Wind up – English Phrasal Verb – Online English Lessons

April 7, 2010 By Angela Boothroyd

1. If you turn the key, handle or dial on a clock or mechanical toy to make it work, you wind it up.

Examples of use:

a) The clock has stopped. Can you wind it up, please?

b)  When my grandmother was a girl her toys didn’t have batteries. She had to wind them up with a key.

c)  Don’t forget to wind up your alarm clock. You don’t want to miss the bus in the morning.

2. To wind up somebody, or wind somebody up, is to tell them something that isn’t true in order to make a joke.

Informal British English.

Examples of use:

a)  Stop winding your brother up.

b)  Don’t believe a word he says. He’s just trying to wind you up.

c)  Let’s wind up Mark and pretend his car has been stolen.

A windup (noun) is an act of tricking or teasing someone as a joke.

Informal British English.

Examples of use:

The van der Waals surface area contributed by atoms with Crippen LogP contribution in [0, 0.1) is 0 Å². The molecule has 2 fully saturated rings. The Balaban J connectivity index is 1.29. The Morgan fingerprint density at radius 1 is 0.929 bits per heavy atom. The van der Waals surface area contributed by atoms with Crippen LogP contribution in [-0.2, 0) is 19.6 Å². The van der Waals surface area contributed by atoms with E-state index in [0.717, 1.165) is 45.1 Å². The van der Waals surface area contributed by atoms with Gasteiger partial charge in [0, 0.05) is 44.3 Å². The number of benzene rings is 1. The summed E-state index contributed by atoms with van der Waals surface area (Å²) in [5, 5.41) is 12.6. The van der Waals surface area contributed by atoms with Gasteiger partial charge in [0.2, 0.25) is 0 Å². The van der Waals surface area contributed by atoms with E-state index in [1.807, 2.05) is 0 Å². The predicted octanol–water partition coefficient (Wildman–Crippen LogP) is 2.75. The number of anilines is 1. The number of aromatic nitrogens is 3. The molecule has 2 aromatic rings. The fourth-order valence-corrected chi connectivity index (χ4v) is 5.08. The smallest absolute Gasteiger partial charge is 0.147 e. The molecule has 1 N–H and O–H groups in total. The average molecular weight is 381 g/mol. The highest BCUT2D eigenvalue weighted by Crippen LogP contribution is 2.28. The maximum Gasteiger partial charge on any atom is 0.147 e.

a)  I don’t believe you. Is this a windup?

b)  He told us that our school has burned down. But we think it’s a windup.

3. If a person is wound up they are nervous or stressed, and not relaxed.

Examples of use:

a)  I’ve had a stressful day at work and I’m feeling really wound up.

b) Don’t upset your father this evening. He’s already wound up about work.

4. To wind up something (or wind something up) is to bring it to a conclusion – to finish it, or prepare to finish it.

Examples of use:

a)  It’s nearly six o’clock so we’ll wind up the meeting now.

b) The police wound up their investigations after catching the criminals.

5. If a business is wound up it is brought to an end by liquidation.

Example of use:

The business had massive debts and was officially wound up last month.

6. To wind up somewhere, is to be in a situation, state or place without having planned it.

Informal English.

a)  If you carry on working so hard you’ll wind up in hospital.

b)  We wound up eating frogs legs because we couldn’t understand the French menu.

c) She wound up walking for miles because she was lost.

d)  Every time he drives the car he winds up with a speeding ticket.

infinitive
wind up
present simple
wind up and winds up
-ing form
winding up
past simple
wound up
past participle
wound up

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